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AIB_" Cherry Ripe."

Cherry Pie! Cherry Piel Piel I cry,
Kentish cherries you may buy.
If so be you ask me where
To put the fruit, I'll answer “ There !"
In the dish your fruit must lie,
When you make your Cherry Pie.

Cherry Pie! Cherry Piel etc.

Cherry Pie! Cherry Pie! Pie! I cry:
Full and fair ones mind you buy
Whereabouts the crust should go,
Any fool, of course will know;
In the midst a cup may lie,
When you make your Cherry Pie.

Cherry Pie! Cherry Piel etc.


AIR-"A Temple of Friendship."

" A NICE Devil'd Biscuit,” said Jenkins enchanted,

“I'll have after dinner—the thought is divine !" The biscuit was bought, and he now only wanted

To fully enjoy it—a glass of good wine.
He flew to the pepper, and sat down before it,

And at peppering the well-butter'd biscuit he went;
Then, some cheese in a paste mix'd with mustard spread o'er it,

And down to be grill'd to the kitchen 't was sent.

“Oh! how," said the Cook, “can I this think of grilling,

When common the pepper? the whole will be flat.
But here 's the Cayenne; if my master is willing,

I'll make, if he pleases, a devil with that.”
So the Footman ran up with the Cook's observation

TO JENKINS, who gave him a terrible look: " Oh, go to the devil!” forgetting his station,

Was the answer that JENKINS sent down to the Cook.


AIR—" Meet me by Moonlight."

MEET me at breakfast alone,

And then I will give you a dish Which really deserves to be known,

Though it's not the genteelest of fish. You must promise to come, for I said

A splendid Red Herring I'd buyNay, turn not away your proud head;

You 'll like it, I know, when you try.

If moisture the Herring betray,

Drain, till from moisture 'tis free; Warm it through in the usual way,

Then serve it for you and for me.
A piece of cold butter prepare,

To rub it when ready it lies;
Egg-sauce and potatoes don't spare,

And the flavor will cause you surprise.


AIR" Happy Land."

Irish stew, Irish stew!

Whatever else my dinner be,
Once again, once again,

I'd have a dish of thee.

Mutton chops, and onion slice,

Let the water cover,
With potatoes, fresh and nice;
Boil, but not quite over,

Irish stew, Irish stew !
Ne'er from thee, my taste will stray.

I could eat

Such a treat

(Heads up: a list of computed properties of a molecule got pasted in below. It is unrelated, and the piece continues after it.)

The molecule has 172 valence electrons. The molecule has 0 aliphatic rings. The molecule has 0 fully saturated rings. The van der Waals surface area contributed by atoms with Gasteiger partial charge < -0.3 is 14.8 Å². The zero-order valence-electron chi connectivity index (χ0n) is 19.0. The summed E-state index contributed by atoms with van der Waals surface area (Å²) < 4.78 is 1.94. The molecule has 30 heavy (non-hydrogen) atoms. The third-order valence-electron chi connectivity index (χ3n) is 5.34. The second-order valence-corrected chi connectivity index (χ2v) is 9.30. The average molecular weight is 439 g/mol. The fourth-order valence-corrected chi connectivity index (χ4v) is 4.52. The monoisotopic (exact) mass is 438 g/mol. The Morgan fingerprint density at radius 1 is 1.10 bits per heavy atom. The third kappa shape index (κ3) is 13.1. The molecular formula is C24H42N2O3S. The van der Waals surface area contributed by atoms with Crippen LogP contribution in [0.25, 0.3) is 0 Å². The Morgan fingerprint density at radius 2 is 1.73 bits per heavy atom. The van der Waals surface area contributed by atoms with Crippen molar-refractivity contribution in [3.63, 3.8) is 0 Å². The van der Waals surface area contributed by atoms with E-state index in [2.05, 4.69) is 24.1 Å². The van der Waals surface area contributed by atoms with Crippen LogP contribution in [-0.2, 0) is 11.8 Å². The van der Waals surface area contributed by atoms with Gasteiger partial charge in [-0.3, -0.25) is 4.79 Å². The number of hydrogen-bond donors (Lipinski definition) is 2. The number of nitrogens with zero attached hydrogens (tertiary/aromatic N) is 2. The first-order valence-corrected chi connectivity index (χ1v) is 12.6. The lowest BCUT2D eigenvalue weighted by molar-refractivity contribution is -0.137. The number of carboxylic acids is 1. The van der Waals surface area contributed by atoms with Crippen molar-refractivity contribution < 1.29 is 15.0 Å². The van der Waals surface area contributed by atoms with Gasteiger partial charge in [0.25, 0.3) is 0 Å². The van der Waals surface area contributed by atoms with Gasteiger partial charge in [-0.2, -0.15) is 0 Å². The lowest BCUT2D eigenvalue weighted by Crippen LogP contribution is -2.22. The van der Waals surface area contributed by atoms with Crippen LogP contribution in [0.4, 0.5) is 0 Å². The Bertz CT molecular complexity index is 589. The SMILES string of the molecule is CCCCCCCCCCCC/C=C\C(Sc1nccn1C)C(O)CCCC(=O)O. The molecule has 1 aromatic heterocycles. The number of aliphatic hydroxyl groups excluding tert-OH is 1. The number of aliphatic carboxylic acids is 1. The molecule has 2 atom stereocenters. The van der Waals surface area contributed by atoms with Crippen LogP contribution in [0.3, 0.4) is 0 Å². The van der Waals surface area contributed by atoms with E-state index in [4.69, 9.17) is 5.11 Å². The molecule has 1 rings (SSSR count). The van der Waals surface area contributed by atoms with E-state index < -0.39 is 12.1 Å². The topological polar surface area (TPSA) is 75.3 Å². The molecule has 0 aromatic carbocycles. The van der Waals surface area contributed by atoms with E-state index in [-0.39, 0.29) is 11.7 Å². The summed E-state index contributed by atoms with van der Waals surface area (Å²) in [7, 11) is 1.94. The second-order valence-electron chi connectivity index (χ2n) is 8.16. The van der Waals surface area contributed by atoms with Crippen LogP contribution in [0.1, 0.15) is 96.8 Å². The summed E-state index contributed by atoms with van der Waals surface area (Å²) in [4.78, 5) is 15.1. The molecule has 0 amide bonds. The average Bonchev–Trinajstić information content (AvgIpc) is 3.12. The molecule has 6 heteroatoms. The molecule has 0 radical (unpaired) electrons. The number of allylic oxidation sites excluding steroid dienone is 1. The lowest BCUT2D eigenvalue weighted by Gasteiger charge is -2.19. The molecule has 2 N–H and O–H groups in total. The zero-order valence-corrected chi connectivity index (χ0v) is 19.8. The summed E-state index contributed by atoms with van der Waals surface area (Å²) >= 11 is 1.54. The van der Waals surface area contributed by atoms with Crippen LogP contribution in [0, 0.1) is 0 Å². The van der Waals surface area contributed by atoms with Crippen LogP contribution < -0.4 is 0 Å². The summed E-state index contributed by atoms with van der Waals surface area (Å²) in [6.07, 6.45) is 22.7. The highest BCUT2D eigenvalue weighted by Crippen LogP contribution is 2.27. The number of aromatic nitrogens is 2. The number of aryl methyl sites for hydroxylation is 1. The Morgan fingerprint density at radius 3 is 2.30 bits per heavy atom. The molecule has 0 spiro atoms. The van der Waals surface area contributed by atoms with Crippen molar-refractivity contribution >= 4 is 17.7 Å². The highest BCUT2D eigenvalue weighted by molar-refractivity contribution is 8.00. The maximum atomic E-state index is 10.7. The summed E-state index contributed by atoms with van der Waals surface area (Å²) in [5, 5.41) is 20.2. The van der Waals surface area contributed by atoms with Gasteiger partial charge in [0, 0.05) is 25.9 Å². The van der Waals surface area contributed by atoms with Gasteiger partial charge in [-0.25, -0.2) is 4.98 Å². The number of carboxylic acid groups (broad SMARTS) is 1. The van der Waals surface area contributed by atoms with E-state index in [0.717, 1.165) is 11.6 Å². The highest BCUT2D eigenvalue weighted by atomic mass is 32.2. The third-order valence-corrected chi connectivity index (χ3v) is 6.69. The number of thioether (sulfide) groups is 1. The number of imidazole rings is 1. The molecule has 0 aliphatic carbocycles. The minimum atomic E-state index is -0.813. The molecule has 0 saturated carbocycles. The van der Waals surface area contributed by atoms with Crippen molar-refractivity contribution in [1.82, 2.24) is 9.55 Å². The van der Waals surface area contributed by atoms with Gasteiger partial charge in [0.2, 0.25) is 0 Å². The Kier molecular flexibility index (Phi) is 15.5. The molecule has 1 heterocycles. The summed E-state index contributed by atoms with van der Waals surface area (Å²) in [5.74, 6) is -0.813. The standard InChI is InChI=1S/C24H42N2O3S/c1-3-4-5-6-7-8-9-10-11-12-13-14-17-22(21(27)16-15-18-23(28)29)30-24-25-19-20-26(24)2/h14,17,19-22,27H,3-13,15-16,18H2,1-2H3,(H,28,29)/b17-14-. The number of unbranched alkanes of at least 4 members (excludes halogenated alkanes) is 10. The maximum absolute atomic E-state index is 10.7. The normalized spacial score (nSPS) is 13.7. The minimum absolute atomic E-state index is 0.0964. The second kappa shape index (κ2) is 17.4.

Nearly every day.

La, la, la, la!


Air-" The King, God bless him ''

A BASIN of Barley Broth make, make for me;

Give those who prefer it, the plain:
No matter the broth, so of barley it be,

If we ne'er taste a basin again.
For, oh! when three pounds of good mutton you buy,

And of most of its fat dispossess it,
In a stewpan uncover'd, at first, let it lie;
Then in water proceed to dress it.

Hurrah! hurrah! hurrah!
In a stewpan uncover'd, at first, let it lie;
Then in water proceed to dress it.
What a teacup will hold—you should first have been told

Of barley you gently should boil;
The pearl-barley choose—'tis the nicest that's sold—

All others the mixture might spoil.
Of carrots and turnips, small onions, green peas

(If the price of the last don't distress one), Mix plenty; and boil altogether with these Your basin of Broth when you dress one.

Hurrah! hurrah! hurrah!
Two hours together the articles boil;
There's your basin of Broth, if you'd dress one.

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Buy some lemon-peel-and, oh!
Heart of calf, we'll fill thee so.

Buy some onions—just a taste
Buy enough, but not to waste;
Buy two eggs of slender shell,
Mix, and stir the mixture well; .
Crumbs of bread among it throw;
Heart of calf we'll roast thee so.

Maid of all work, when 'tis done,
Serve it up to me alone :
Rich brown gravy round it roll,
Marred by no intruding coal;
Currant jelly add-and lo!
Heart of calf, I'll eat thee so.


AIR"Jeannette and Jeannot."


If you wish to make a pudding in which every one delights, Of a dozen new-laid eggs you must take the yolks and whites; Beat them well up in a basin till they thoroughly combine, And shred and chop some suet particularly fine;

Take a pound of well-stoned raisins, and a pound of currants

dried, A pound of pounded sugar, and a pound of peel beside ; Stir them all well up together with a pound of wheaten flour, And let them stand and settle for a quarter of an hour ;

Then tie the pudding in a cloth, and put it in the pot,-
Some people like the water cold, and some prefer it hot;
But though I don't know which of these two methods I should

I know it ought to boil an hour for every pound it weighs.


Oh! if I were Queen of France, or, still better, Pope of Rome,
I'd have a Christmas pudding every day I dined at home;
And as for other puddings whatever they might be,
Why those who like the nasty things should eat them all for me.


AIB_" All that's bright must fade."

All new dishes fade

The newest oft the fleetest; Of all the pies now made,

The Apple's still the sweetest; Cut and come again,

The syrup upward springing! While my life and taste remain,

To thee my heart is clinging. Other dainties fade

The newest oft the fleetest; But of all the pies now made,

The Apple's still the sweetest.

Who absurdly buys

Fruit not worth the baking ? Who wastes crust on pies

That do not pay for making? Better far to be

An Apple Tartlet buying, Than to make one at home, and see

On it there's no relying: That all must be weigh’d,

When thyself thou treatestStill a pie home-made

Is, after all, the sweetest.

Who a pie would make,

First his apple slices; Then he ought to take

Some cloves—the best of spices : Grate some lemon rind,

Butter add discreetly;
Then some sugar mix--but mind

The pie 's not made too sweetly. Every pie that's made

With sugar, is completest; But moderation should pervade

Too sweet is not the sweetest.

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